This overview outlines a series of sessions and activity options to support your planning to deliver the Key Stage 1 Plants Programme of Study. It supports younger learners to develop key ideas about plant biodiversity through working scientifically skills of observing, identifying and investigating local plants. Through learning outdoors and connecting to nature in fun and playful activities, the sessions are designed to enable learners to value and enjoy plants around their school and local area, beginning to understand their importance for a healthy planet.
What do we know about plants?
Revisit what learners already know about plants and explore what they would like to find out. The activities provide playful opportunities to observe, compare and celebrate the plants in the local area.
What do we know about the plants around our school?
Introduce learners to the skill of grouping, identifying and classifying common plants in their local area. Through using simple identification methods, learners can begin to know the different groups of plants on their school site.
Why are plants important for the planet?
Learners can use scientific enquiry to answer questions about plants: from sorting which parts of plants we can eat, to finding out how different plants can help us, choose enquiries that model and facilitate a deeper understanding of the importance of plants.
How can plants be cared for?
Give learners opportunities to grow and care for plants in a fun and engaging way to model the care and responsibility towards plants: grassy creatures, seed bombs and making paper pots are a few suggestions.
How do plants make us feel?
Support a positive connection with nature by choosing activities that help learners to articulate how plants make them feel, such as creative opportunities to celebrate the importance of plants.
Teaching young people about plants provides an important opportunity for outdoor learning and supporting an interest in nature and the local environment. By giving learners opportunities to grow and take care of plants and talk about how plants are used, children can begin to understand our interdependence with the natural world.
- Identifying and classifying
- Identify and name a variety of common wild and garden plants, including deciduous and evergreen trees
- Identify and describe the basic structure of a variety of common flowering plants, including trees
Geographical skills and fieldwork
- Use simple fieldwork and observational skills to study the geography of their school and its grounds and the key physical features of its surrounding environment
Human and Physical Geography
- Use basic geographical vocabulary to refer to physical features
Preparing to play an active role as citizens
- Realise that people and other living things have needs, and that they have responsibilities to meet them
Develop confidence and responsibility and making the most of their abilities
- Recognise, name and deal with their feelings in a positive way
Breadth of Opportunities
- Make real choices, e.g. choosing what plants to plant
All plants have colourful flowers, green leaves and a stem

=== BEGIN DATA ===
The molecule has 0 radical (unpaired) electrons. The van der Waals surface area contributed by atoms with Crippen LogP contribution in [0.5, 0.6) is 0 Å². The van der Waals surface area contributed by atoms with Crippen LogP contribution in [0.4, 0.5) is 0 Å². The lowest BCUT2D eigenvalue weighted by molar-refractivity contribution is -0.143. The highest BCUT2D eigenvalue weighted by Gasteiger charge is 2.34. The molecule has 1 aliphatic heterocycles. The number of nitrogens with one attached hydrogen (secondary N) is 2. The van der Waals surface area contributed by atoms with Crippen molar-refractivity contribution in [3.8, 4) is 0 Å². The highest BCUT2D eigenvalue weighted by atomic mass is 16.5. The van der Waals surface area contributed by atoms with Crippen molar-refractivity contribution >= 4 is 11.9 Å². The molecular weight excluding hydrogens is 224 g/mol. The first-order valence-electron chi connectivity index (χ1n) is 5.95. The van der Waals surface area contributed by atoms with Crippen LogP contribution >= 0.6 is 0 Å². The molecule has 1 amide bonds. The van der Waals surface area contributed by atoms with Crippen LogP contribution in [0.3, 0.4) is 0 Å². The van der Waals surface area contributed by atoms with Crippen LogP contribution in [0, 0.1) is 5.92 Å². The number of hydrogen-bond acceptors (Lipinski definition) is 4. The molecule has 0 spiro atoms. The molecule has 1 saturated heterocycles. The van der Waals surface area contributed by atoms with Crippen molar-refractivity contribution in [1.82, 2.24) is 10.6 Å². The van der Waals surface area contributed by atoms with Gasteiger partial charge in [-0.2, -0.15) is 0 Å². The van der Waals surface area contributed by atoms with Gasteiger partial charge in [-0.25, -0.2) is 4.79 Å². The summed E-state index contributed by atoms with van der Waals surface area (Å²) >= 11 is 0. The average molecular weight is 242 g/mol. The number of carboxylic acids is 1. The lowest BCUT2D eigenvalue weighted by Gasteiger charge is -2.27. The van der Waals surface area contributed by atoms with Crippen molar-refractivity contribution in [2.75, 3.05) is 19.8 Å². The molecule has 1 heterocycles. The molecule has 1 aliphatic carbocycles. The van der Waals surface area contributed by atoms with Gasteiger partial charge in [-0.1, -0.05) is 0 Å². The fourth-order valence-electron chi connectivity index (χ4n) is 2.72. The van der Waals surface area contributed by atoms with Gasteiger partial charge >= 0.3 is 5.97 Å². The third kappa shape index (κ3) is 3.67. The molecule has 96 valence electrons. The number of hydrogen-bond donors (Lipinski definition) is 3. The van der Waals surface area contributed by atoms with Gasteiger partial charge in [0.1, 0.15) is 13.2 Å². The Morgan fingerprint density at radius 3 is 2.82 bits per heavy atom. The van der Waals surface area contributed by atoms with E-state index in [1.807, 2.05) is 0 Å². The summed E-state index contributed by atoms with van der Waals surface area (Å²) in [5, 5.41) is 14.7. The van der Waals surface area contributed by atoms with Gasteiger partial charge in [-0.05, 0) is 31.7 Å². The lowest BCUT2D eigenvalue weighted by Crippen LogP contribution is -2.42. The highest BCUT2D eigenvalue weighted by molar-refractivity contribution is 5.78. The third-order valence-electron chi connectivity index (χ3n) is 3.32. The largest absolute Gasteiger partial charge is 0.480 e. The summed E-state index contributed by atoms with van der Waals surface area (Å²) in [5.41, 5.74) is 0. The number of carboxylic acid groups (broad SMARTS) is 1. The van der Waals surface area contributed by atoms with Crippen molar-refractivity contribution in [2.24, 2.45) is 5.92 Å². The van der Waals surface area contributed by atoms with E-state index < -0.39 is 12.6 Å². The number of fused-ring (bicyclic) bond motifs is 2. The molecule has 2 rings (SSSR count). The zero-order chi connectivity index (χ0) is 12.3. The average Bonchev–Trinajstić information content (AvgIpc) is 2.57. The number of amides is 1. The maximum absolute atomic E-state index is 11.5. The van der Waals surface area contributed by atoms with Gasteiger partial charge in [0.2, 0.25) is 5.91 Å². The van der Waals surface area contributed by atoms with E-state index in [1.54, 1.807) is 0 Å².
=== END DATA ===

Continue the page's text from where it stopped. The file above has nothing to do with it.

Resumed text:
Learners should be supported to know that plants include a large range of living things, including trees, shrubs, herbs, grasses, ferns and mosses. Their common characteristics include their ability to make their own food and being rooted in one place.
Environment - The natural world, as a whole or in a particular area. The conditions that surround a living thing.
Names of common plants and trees - Learners may begin to learn names of common trees in the UK such as the common oak, beech, holly, hazel, field maple, horse chestnut, ash, rowan, hawthorn, silver birch, elder and sycamore.
Further Activities and Opportunities
Woodland Trust Tree Tools for Schools - Explore the Woodland Trust's resources for tree planting and care advice.
RHS Campaign for School Gardening has monthly activity suggestions for gardening with children and young people.
Recommended books - BookTrust reviewed
A Child’s Garden: A Story of Hope by Michael Foreman (ages 6 – 8). In a war-torn, barbed wire-fenced landscape, a boy finds a seedling and cultivates it, attracting insects and birds, bringing joy to all.
Errol’s Garden by Gillian Hibbs (ages 4 – 6). Errol loves gardening, but he doesn’t have a garden. Then he comes up with a creative solution, thanks to the discovery of a disused area at the top of his apartment block. A heart-warming book with universal appeal that's a delight, from beginning to end.
Anywhere Farm by Phyllis Root (ages 4 – 6). Rhyming text and warm illustrations create an uplifting tale that celebrates the joys and pleasures of growing not just food and flowers, but also friendships and communities.
Paddington in the Garden by Michael Bond (ages 4 – 7). Paddington Bear shares his love for gardening in this beautifully illustrated story book.
The Great Kapok Tree: A Tale of the Amazon Rain Forest by Lynne Cherry (ages 5 – 9). A tale of the Amazon rainforests and the message of the importance of trees and how all living things depend on one another.
These career profiles from PSTT share some people who work with plants as part of their jobs.